Peeps-vodka


Today I am thinking that I’m glad I do not live in either the Czech Republic or Greece, though the Greek island of Corfu might be okay.  I will explain why in a minute.  People celebrate holidays in different ways around the globe, and I find it interesting to learn about the different traditions, foods and celebrations in other countries.  Having lived my entire life in the U.S. and only rarely traveled abroad, I am woefully ignorant of the customs of other nations.  So, I was excited this morning to find an article in my daily Newsweek digest titled “10 Bunny-Free Easter Traditions From Around The World”.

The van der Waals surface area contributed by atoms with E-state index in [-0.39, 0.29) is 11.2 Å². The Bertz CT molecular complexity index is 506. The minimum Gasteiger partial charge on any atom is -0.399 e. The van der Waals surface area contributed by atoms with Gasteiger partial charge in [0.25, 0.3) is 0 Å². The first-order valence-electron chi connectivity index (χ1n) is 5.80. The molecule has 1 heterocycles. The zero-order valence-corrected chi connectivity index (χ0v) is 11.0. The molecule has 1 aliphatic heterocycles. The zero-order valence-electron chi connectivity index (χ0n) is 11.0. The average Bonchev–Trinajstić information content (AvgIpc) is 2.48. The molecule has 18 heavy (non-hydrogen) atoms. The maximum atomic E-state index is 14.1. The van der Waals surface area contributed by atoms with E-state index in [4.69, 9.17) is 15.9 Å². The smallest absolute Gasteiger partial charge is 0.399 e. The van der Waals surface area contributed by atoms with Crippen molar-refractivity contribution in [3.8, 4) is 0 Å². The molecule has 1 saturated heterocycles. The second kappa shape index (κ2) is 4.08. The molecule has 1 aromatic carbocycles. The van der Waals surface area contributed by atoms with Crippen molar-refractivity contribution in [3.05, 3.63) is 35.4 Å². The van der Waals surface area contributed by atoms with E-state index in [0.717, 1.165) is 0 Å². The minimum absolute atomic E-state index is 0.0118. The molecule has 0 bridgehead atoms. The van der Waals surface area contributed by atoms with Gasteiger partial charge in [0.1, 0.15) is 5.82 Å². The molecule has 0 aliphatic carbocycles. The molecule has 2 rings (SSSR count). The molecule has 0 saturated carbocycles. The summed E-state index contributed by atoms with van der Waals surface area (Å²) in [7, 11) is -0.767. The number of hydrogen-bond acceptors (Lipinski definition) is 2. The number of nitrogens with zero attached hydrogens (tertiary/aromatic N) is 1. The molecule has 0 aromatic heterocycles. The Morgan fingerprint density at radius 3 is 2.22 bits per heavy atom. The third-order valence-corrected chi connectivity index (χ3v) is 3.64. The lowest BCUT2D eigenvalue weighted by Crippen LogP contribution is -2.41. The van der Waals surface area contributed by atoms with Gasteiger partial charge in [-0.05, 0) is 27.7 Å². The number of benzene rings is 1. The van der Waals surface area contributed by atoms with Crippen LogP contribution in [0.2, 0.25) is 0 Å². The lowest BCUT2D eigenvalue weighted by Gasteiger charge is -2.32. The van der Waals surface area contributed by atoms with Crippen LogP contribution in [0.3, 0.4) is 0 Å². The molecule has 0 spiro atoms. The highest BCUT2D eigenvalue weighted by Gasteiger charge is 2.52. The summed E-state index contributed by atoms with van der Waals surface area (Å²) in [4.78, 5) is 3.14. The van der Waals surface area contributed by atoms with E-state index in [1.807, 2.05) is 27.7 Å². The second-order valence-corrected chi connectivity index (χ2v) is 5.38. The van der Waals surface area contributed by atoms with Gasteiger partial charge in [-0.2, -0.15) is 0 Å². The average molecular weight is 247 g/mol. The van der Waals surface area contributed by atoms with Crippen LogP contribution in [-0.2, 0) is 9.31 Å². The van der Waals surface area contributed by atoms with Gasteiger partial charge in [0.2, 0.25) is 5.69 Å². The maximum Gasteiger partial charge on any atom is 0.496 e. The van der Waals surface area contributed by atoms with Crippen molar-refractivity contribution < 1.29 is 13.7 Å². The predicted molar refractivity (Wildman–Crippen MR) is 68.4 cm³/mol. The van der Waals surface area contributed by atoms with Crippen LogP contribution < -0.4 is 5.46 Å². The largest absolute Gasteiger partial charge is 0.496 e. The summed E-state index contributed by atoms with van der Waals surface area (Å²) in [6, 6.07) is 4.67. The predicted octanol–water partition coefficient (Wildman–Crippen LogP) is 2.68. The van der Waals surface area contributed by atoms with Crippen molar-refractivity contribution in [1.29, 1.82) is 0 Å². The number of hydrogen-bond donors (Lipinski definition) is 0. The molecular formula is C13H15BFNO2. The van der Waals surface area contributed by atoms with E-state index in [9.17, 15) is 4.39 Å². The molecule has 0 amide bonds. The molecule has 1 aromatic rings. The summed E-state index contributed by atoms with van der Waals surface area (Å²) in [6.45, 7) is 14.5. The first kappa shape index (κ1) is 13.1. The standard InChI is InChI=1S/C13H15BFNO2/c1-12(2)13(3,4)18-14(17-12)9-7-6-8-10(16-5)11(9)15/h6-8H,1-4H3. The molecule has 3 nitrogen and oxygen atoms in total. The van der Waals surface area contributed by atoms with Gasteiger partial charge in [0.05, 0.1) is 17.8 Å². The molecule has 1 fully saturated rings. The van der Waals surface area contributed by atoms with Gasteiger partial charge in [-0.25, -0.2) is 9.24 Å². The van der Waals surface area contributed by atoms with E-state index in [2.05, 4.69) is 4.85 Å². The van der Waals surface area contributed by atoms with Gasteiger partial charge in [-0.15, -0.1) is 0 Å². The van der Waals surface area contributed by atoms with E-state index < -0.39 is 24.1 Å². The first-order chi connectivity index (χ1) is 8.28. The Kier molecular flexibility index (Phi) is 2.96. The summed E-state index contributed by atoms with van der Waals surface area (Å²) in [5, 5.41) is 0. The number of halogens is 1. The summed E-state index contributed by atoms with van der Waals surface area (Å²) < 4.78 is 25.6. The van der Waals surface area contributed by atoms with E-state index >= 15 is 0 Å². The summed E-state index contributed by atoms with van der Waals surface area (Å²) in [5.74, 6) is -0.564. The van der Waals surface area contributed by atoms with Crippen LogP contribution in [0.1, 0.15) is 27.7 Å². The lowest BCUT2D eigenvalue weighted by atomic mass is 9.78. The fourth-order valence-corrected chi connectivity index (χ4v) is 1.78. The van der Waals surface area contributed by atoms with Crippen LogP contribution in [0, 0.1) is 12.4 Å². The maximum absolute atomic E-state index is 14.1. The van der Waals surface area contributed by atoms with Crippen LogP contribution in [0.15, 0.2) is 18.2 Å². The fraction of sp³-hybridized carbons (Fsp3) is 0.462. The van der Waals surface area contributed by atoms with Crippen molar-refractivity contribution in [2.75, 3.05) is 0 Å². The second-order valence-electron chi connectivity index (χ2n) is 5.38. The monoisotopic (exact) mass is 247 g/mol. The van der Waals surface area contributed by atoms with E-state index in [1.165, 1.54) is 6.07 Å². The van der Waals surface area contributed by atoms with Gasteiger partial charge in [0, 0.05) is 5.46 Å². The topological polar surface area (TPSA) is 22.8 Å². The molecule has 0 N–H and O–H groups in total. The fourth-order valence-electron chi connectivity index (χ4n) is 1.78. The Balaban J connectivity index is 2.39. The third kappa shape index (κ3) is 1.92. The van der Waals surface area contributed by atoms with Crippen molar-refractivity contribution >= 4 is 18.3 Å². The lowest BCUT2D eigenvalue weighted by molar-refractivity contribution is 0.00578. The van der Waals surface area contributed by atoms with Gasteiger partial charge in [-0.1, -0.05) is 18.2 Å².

In the Czech Republic, Easter is celebrated on Monday and one of the traditions is for men to whip women!  Now, to my male readers … don’t get any ideas!  “On Easter Monday in the Czech Republic, men playfully spank women with whips made of willow and decorated with ribbons. According to legend, the whipping is supposed to improve fertility, health and beauty because the willow is the first tree to bloom in spring.”  Most of the Czech Easter traditions relate to spring and the beginning of new life.  Here in the U.S., most of us toss some food colouring and vinegar in boiling water and dip a few dozen hard-boiled eggs in the coloured water. But in the Czech Republic, they create beautiful, hand painted eggs.  Czech eggs

They have some other fun traditions throughout Easter week, starting with “Ugly Wednesday”.  Czech it out for yourself here.